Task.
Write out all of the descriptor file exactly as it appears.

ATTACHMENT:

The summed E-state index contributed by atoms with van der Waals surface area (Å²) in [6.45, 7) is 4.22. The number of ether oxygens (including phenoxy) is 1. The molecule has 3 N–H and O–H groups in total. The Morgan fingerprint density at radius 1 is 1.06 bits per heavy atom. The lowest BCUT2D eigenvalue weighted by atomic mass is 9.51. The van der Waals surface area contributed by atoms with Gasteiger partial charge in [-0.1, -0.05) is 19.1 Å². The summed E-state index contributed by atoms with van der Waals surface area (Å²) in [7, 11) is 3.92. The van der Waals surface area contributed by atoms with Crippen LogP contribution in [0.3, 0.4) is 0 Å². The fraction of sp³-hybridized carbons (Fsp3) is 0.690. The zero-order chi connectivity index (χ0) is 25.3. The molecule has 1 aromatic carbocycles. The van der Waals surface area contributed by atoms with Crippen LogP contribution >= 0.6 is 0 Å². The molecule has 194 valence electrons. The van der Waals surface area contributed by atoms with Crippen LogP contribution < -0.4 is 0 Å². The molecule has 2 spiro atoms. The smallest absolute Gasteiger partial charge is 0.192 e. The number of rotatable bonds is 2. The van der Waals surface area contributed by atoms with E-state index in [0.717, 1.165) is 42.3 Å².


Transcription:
The summed E-state index contributed by atoms with van der Waals surface area (Å²) in [6.45, 7) is 4.22. The number of ether oxygens (including phenoxy) is 1. The molecule has 3 N–H and O–H groups in total. The Morgan fingerprint density at radius 1 is 1.06 bits per heavy atom. The lowest BCUT2D eigenvalue weighted by atomic mass is 9.51. The van der Waals surface area contributed by atoms with Gasteiger partial charge in [-0.1, -0.05) is 19.1 Å². The summed E-state index contributed by atoms with van der Waals surface area (Å²) in [7, 11) is 3.92. The van der Waals surface area contributed by atoms with Crippen LogP contribution in [0.3, 0.4) is 0 Å². The fraction of sp³-hybridized carbons (Fsp3) is 0.690. The zero-order chi connectivity index (χ0) is 25.3. The molecule has 1 aromatic carbocycles. The van der Waals surface area contributed by atoms with Crippen LogP contribution >= 0.6 is 0 Å². The molecule has 194 valence electrons. The van der Waals surface area contributed by atoms with Crippen LogP contribution < -0.4 is 0 Å². The molecule has 2 spiro atoms. The smallest absolute Gasteiger partial charge is 0.192 e. The number of rotatable bonds is 2. The van der Waals surface area contributed by atoms with E-state index in [0.717, 1.165) is 42.3 Å².